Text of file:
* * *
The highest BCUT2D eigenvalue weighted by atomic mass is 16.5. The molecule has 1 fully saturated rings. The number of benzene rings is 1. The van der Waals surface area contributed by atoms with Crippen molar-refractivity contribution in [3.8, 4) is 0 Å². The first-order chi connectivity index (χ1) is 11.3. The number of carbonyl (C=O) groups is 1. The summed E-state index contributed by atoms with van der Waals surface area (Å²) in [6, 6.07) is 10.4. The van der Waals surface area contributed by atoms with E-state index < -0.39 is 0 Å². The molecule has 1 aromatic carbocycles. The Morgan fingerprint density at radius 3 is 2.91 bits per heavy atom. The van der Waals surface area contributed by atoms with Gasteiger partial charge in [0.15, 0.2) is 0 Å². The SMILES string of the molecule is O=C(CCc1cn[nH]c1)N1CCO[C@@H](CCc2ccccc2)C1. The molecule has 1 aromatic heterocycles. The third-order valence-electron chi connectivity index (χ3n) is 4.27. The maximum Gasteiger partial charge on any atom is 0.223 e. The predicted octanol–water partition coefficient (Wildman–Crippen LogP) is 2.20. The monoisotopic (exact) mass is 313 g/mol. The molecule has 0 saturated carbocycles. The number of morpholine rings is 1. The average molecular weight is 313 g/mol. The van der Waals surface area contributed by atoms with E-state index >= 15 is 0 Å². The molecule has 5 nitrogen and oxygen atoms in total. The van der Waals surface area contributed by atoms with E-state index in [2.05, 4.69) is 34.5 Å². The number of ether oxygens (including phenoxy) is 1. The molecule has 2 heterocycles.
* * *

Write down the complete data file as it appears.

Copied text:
The highest BCUT2D eigenvalue weighted by atomic mass is 16.5. The molecule has 1 fully saturated rings. The number of benzene rings is 1. The van der Waals surface area contributed by atoms with Crippen molar-refractivity contribution in [3.8, 4) is 0 Å². The first-order chi connectivity index (χ1) is 11.3. The number of carbonyl (C=O) groups is 1. The summed E-state index contributed by atoms with van der Waals surface area (Å²) in [6, 6.07) is 10.4. The van der Waals surface area contributed by atoms with E-state index < -0.39 is 0 Å². The molecule has 1 aromatic carbocycles. The Morgan fingerprint density at radius 3 is 2.91 bits per heavy atom. The van der Waals surface area contributed by atoms with Gasteiger partial charge in [0.15, 0.2) is 0 Å². The SMILES string of the molecule is O=C(CCc1cn[nH]c1)N1CCO[C@@H](CCc2ccccc2)C1. The molecule has 1 aromatic heterocycles. The third-order valence-electron chi connectivity index (χ3n) is 4.27. The maximum Gasteiger partial charge on any atom is 0.223 e. The predicted octanol–water partition coefficient (Wildman–Crippen LogP) is 2.20. The monoisotopic (exact) mass is 313 g/mol. The molecule has 0 saturated carbocycles. The number of morpholine rings is 1. The average molecular weight is 313 g/mol. The van der Waals surface area contributed by atoms with E-state index >= 15 is 0 Å². The molecule has 5 nitrogen and oxygen atoms in total. The van der Waals surface area contributed by atoms with E-state index in [2.05, 4.69) is 34.5 Å². The number of ether oxygens (including phenoxy) is 1. The molecule has 2 heterocycles.